First up, there is no getting around the fact that YSL Fusion Foundation is an exceptional foundation. The texture has an underlying serum feel to it and even though I genuinely do not like matte foundations, I think this is one I could wear because it is not in the least drying. There’s a big push to emphasise its technology – namely that it has some inspiration from Aerogel, a substance used to capture star dust particles in the field of space science. I was on Radio 4 last week discussing whether wait-lists really exist (more on that later) and they actually had a space scientist who confirmed that there is some connection there. So, what YSL Fusion claims is to absorb sebum, stay put, give great coverage and hydrate.. so far, so good, because I can say yes, it ticks all those boxes. I’d go even further to say that the coverage is immaculate and I’d recommend it in a heartbeat for anyone who has skin that can run to oily, or, because of its hydration ability, just about anyone else who like a velvety finish.
But then we come to the wait list which you might have seen in the media. At the last count, it was at 19K. However, wait-lists are often just absolute hype. I’ve asked to see wait-lists – or at least some evidence that a wait-list really exists (not with YSL) and am always told that it is data-protected. It probably is. Which means that it is entirely unprovable in any way, shape or form. And, almost every single time, even with a product with a clearly made up wait-list (some brands are notorious for doing this) of thousands and thousands, the product is easily available to buy on launch day. It’s just not credible – the stats don’t add up. Someone who has directly done the research on the YSL wait-list is journalist Claire Coleman (whose Dad handily works for NASA). According to Claire transpires that the now 19K strong YSL wait-list is actually a list of women who have signed up to trial the YSL Fusion Foundation, and not to necessarily buy it. Which, to my mind, is a different thing entirely. That’s a free trial list, not a wait-list. I don’t dispute the figures, but I dispute the definition. Whichever way you look at it, the figures are entirely believable in this case – who wouldn’t want to try an amazing, new foundation? My personal view is that it’s had a misleading spin put on it.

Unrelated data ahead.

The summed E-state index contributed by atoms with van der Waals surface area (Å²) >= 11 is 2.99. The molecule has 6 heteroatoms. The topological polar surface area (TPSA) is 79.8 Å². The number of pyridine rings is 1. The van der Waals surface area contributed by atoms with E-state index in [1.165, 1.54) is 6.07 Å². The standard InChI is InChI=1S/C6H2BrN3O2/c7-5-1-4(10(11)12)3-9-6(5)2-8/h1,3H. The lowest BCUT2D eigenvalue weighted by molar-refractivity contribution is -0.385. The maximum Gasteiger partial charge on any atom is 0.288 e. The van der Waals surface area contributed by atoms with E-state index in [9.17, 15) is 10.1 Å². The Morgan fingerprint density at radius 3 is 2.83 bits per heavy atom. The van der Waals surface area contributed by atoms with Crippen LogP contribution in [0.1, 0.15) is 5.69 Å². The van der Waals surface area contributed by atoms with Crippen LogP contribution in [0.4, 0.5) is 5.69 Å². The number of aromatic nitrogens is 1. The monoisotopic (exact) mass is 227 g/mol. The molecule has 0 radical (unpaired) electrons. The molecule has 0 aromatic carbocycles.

On the inside track, everyone is questioning that list- PRs, journalists and bloggers, and it never needed to be that way. When even Radio 4 asks whether it really exists (and it’s not a station known for its interest in beauty!), you know that it’s a wider question throughout the beauty industry.
This is a fabulous foundation that will sell and sell – the ‘wait-list’ never needed to happen. A ‘free trial’ list is more valid and infinitely more believable. At a time when women are completely questioning celebrity endorsements and spurious claims, brands need to step up. We’re asking for more honestly and more realism in beauty – that view is everywhere, particularly in the older age category. Smart brands listen.
Elizabeth Arden Hyaluronic Acid Ceramide Capsules
I’d be prepared to put money down to bet that you won’t have experienced a skin care texture like this before...
YSL Fusion Foundation launches on 10th August for £30.50 – it’s a high recommend from me based on the product alone. The rest? Meh.
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